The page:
It relies on the unique physical properties of water above the critical point (above 378 °C and 22.1 MPa) to accomplish these tasks. Part of the appeal of supercritical water is that it is an environmentally benign organic solvent.
At the same time, supercritical water gasification is largely developmental. Research involving the technology often includes complex factors, such as difficult pressure control scenarios. This case study shows how a dome-loaded multiple orifice back pressure regulator was able to provide a fluid control solution for research involving a continuous flow supercritical water reactor.
As a PhD candidate working in Professor Igor Novosselov’s laboratory at the University of Washington, Brian Pinkard worked to design and fabricate a continuous flow supercritical water reactor for the destruction of chemical waste.
While supercritical water gasification has been studied extensively at the laboratory scale in batch style reactors, the technology is now transitioning toward continuous flow reactors to improve economic efficiency and move toward market competitiveness. A continuous flow reactor has numerous benefits over its batch style counterpart, including smaller footprints, tunable process parameters, opportunities for in situ process monitoring, and higher reactant throughput.
Supercritical water reactors typically rely on back pressure regulators to achieve pressure control within the reactor. In most cases, the regulator operates in tandem with a constant mass flow rate pump supplying pressure at the front end of the system.
When determining decomposition rates, establishing precise reaction residence times is crucial. Precise pressure control in the supercritical water reactor allows the establishment of precise residence times in the reactor section, which in turn allows the generation of accurate chemical kinetic data for various test compounds. Having precise and consistent pressure control is especially critical at low flow rates.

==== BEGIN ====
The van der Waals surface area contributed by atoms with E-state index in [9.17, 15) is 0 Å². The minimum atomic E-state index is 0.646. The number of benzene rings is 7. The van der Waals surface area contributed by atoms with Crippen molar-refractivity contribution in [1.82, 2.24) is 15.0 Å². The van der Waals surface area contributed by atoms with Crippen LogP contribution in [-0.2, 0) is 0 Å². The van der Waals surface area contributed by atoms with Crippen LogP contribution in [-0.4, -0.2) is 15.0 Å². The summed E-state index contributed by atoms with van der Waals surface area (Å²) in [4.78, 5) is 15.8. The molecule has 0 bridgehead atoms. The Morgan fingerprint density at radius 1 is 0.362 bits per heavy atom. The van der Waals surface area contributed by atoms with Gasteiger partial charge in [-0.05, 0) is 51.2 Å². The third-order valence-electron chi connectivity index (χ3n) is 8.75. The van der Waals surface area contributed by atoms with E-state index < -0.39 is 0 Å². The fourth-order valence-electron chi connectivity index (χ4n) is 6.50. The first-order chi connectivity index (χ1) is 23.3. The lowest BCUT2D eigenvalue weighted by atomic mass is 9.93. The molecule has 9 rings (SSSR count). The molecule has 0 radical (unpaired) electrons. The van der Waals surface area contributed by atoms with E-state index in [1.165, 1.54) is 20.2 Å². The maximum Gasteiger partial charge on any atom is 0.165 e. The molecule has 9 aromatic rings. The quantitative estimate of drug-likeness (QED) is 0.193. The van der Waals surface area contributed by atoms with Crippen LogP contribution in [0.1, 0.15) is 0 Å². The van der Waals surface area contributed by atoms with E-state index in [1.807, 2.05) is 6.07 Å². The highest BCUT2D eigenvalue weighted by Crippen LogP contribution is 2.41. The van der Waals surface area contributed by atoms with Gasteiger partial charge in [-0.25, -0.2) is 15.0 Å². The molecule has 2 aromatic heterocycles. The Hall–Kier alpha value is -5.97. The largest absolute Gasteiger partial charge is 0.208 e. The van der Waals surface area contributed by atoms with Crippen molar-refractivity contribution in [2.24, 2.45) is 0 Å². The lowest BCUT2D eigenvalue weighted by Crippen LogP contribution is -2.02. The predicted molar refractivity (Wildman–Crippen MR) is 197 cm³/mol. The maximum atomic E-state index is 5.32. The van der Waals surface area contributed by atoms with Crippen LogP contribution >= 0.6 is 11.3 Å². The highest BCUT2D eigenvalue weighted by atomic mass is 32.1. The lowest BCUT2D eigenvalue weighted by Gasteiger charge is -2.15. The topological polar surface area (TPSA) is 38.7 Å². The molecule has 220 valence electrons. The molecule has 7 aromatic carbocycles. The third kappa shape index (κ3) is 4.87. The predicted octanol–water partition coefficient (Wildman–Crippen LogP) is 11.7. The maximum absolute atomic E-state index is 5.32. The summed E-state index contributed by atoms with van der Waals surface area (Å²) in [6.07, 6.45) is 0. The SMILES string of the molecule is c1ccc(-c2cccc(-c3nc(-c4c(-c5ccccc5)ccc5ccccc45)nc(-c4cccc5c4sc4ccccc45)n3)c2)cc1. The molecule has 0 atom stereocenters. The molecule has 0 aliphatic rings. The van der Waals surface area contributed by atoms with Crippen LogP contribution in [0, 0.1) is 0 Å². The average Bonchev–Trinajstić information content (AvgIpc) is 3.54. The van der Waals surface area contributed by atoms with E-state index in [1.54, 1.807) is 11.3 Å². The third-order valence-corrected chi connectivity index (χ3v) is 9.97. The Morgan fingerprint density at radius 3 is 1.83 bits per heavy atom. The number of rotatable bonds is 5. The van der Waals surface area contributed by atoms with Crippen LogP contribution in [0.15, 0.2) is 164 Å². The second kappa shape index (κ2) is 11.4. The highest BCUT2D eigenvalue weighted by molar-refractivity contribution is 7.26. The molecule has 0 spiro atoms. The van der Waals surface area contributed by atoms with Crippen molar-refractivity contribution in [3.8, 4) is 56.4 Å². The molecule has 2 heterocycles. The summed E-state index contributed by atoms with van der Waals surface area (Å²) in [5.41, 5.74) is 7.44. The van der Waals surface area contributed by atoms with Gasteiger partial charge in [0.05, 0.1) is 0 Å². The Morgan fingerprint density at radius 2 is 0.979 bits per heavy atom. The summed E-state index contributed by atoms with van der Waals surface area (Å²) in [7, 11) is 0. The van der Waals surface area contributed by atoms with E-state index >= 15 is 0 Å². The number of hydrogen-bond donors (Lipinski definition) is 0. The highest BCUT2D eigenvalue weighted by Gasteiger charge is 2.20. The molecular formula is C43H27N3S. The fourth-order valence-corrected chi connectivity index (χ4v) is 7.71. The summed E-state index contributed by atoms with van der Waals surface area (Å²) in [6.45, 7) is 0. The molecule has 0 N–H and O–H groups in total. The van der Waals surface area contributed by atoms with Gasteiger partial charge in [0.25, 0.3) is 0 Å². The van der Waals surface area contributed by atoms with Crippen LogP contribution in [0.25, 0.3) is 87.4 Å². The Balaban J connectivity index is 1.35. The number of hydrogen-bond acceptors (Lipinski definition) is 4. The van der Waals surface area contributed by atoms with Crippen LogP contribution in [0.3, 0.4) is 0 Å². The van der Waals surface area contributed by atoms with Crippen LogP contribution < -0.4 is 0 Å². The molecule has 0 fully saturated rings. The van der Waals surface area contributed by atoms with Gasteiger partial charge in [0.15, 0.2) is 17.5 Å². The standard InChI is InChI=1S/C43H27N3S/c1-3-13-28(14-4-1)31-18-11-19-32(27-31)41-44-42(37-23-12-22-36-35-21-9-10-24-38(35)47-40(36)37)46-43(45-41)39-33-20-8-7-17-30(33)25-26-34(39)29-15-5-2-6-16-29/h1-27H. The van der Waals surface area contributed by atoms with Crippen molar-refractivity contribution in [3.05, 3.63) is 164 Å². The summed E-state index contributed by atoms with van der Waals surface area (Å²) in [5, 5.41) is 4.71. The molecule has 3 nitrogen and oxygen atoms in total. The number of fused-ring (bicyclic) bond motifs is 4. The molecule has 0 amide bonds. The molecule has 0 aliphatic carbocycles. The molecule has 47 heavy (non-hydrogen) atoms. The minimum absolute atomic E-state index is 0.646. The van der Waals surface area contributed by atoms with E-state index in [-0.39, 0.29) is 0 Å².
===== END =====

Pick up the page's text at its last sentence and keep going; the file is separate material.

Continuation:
Pinkard and his fellow researchers faced high temperature and high pressure process conditions as well as the need for extreme accuracy at low flow rates. This combination of challenges led them to explore options other than traditional back pressure regulators to control the internal pressure of the supercritical water reactor.
They contacted Equilibar, an engineering and manufacturing company that specializes in difficult fluid control applications, to discuss a radically different type of dome-loaded back pressure regulator that uses a diaphragm covering a field of parallel orifices. As fluids flow through the unit, the diaphragm lifts off the orifices to release pressure. If flow is minimal, as in Pinkard’s situation, only a portion of one orifice will open to release the pressure. These devices do not rely on springs or traditional valve seats, but rather use a direct 1:1 gas pressure on top of the diaphragm to maintain stability across a wide flow range.
Because the regulator body and diaphragm can be made from a wide range of materials, Equilibar back pressure regulators offer the unique advantage of providing precise pressure control at extremely low flow rates while also being capable of handling extreme process conditions, including high temperatures.
Equilibar engineers helped determine the best back pressure regulator design and components to meet the needs of the supercritical water reactor. They recommended an Equilibar® U6L Ultra Low Flow Series Precision Back Pressure Regulator with a PEEK diaphragm and Kalrez O-Rings.
Equilibar’s U6L Research Series High Pressure Ultra Low Flow Back Pressure Regulator was originally designed to meet the demanding requirements of catalyst research and high pressure reactor control applications. It will hold stable pressure across extremely wide flow ranges and can handle liquids, gases, or multi-phase mixtures.
Equilibar Research Series units are 1:1 dome-loaded, meaning that a pilot pressure must be supplied to the dome of the regulator equal to the desired setpoint. This pilot pressure can be supplied by a manual gas regulator or by an electronic pressure regulator for automated control. The Ultra Low Flow UL Series uses a single outlet orifice design.
The U6L has performed admirably across a range of flow rates and set pressures and is an essential and reliable component in our supercritical water reactor system. The unit was easy to install and is straightforward to operate.”Pinkard
About Novosselov Research Group
The Novosselov Research Group at the University of Washington conducts multidisciplinary research in the areas of combustion, aerosol science, supercritical fluids, and fluid dynamics.